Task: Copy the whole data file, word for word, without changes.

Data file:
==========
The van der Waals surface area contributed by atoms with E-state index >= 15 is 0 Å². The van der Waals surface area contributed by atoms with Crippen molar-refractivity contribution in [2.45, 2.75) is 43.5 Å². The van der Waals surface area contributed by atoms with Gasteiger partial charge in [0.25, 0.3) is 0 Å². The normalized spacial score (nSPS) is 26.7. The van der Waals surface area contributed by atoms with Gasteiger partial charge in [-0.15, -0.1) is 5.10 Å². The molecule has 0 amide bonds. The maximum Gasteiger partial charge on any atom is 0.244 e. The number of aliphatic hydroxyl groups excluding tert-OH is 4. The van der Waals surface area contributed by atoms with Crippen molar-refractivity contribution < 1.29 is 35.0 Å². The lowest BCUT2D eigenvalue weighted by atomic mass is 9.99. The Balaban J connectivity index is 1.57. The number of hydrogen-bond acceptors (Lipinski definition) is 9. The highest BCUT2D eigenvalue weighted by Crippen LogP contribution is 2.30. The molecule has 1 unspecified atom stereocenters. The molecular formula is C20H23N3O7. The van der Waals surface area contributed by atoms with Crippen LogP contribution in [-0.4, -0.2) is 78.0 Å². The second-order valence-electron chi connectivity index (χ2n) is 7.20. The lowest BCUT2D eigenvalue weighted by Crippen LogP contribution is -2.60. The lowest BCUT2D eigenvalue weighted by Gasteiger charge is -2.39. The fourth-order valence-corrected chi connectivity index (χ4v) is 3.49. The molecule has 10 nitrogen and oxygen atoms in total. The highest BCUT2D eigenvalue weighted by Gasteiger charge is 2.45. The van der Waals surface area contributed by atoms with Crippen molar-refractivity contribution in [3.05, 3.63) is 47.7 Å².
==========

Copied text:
The van der Waals surface area contributed by atoms with E-state index >= 15 is 0 Å². The van der Waals surface area contributed by atoms with Crippen molar-refractivity contribution in [2.45, 2.75) is 43.5 Å². The van der Waals surface area contributed by atoms with Gasteiger partial charge in [0.25, 0.3) is 0 Å². The normalized spacial score (nSPS) is 26.7. The van der Waals surface area contributed by atoms with Gasteiger partial charge in [-0.15, -0.1) is 5.10 Å². The molecule has 0 amide bonds. The maximum Gasteiger partial charge on any atom is 0.244 e. The number of aliphatic hydroxyl groups excluding tert-OH is 4. The van der Waals surface area contributed by atoms with Crippen molar-refractivity contribution < 1.29 is 35.0 Å². The lowest BCUT2D eigenvalue weighted by atomic mass is 9.99. The Balaban J connectivity index is 1.57. The number of hydrogen-bond acceptors (Lipinski definition) is 9. The highest BCUT2D eigenvalue weighted by Crippen LogP contribution is 2.30. The molecule has 1 unspecified atom stereocenters. The molecular formula is C20H23N3O7. The van der Waals surface area contributed by atoms with Crippen LogP contribution in [-0.4, -0.2) is 78.0 Å². The second-order valence-electron chi connectivity index (χ2n) is 7.20. The lowest BCUT2D eigenvalue weighted by Crippen LogP contribution is -2.60. The lowest BCUT2D eigenvalue weighted by Gasteiger charge is -2.39. The fourth-order valence-corrected chi connectivity index (χ4v) is 3.49. The molecule has 10 nitrogen and oxygen atoms in total. The highest BCUT2D eigenvalue weighted by Gasteiger charge is 2.45. The van der Waals surface area contributed by atoms with Crippen molar-refractivity contribution in [3.05, 3.63) is 47.7 Å².